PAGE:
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Poway Council Debates Future of Its Downtown

January 15, 1992|NANCY RAY | TIMES STAFF WRITER

The Poway City Council was meeting late into the night Tuesday to consider approving construction of a major shopping center, Creekside Plaza, which would form the core of an as-yet-undefined downtown.

The city's existing business district is strung out for more than 2 miles along Poway Road and other main streets without a focus. City officials endorsed the Creekside Plaza proposal initially because developers offered to create an attraction that would draw people into the Poway shopping area and form a nucleus for civic center development.

The $20-million dollar Creekside Plaza proposal includes an Albertson's supermarket, a 10-screen movie house, two popular restaurant chains and a variety of small specialty shops in its 160,000 square feet of building space. The project, proposed by ADI Properties, was approved earlier by the City Council when plans included a small department store instead of a 50,000-square-foot market.

When the developers were unable to lure a suitable department store to the off-freeway location on Poway Road and Community Road, an amendment to the center plans was required to substitute a supermarket for the department store.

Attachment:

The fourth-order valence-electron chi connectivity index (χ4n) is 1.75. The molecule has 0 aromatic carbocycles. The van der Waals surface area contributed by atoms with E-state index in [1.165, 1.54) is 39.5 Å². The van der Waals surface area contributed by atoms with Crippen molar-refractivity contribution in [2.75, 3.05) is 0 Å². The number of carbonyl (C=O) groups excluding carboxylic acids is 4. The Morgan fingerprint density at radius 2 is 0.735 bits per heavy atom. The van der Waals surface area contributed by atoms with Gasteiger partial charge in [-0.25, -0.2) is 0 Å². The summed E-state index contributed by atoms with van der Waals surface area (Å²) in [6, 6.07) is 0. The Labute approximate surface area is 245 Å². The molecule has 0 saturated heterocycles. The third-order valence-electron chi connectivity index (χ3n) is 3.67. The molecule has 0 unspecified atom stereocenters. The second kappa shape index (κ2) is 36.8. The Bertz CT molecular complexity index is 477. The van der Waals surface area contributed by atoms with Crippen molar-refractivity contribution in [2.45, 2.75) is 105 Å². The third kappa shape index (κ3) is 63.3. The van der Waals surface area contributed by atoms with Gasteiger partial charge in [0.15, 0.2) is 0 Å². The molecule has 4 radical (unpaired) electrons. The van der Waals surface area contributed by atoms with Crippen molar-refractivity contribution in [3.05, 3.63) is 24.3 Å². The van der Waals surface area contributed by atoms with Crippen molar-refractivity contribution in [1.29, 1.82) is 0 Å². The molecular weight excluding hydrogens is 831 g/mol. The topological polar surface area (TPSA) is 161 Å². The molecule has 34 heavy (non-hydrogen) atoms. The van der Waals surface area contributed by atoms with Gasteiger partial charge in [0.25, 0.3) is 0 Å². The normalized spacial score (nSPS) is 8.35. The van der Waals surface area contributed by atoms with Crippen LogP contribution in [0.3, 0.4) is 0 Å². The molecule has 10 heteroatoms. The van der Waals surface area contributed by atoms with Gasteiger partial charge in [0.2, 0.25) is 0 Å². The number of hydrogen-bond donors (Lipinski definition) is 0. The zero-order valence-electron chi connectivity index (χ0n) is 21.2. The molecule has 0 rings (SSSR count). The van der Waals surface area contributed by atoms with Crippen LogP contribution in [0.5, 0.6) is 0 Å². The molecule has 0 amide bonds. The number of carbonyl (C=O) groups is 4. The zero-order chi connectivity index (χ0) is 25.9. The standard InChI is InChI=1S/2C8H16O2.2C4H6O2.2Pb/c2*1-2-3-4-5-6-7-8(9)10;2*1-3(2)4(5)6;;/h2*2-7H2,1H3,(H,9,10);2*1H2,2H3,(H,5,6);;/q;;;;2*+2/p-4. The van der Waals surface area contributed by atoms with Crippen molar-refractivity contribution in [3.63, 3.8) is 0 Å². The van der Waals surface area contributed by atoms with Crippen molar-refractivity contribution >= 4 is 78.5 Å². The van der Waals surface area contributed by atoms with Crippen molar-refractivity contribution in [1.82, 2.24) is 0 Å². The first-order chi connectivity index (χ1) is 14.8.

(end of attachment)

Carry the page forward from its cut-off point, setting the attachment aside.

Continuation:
Poway Chamber of Commerce directors, by a narrow margin, approved the Creekside Plaza revised plans, but many businessmen protested that the original commitment of the developers was to bring in only tenants that would not compete with established Poway businesses.

Opponents argued that the new center would drain business from other, older shopping centers that line Poway Road. Others opposed the new development because it would include a supermarket that would attract customers now trading at several other area grocery stores.

E. Rex Brown, senior vice president of ADI, countered that the Albertson's store would not compete with local merchants but would attract customers from surrounding communities and San Diego suburbs.

He estimated that the shopping center would bring in about $6 million in sales tax revenues during its first full year of operation as well as upgrade the type of retail establishments to bring in thousands of shoppers from Rancho Bernardo, Sabre Springs, Carmel Mountain Ranch, Scripps Ranch and other suburbs near Poway.

Some of the criticism leveled against the center developers arose because the city's redevelopment agency has spent about $8.5 million to acquire a dilapidated trailer court on the center site and to relocate its residents to new manufactured homes on an adjacent property to the south.

Poway City Manager Jim Bowersox said the relocation also required flood control and environmental restoration of riparian habitat along Poway Creek, which traverses the property. The redevelopment project also included building up of land on the site to protect both the center and the new 65-unit housing development to the south from floods.

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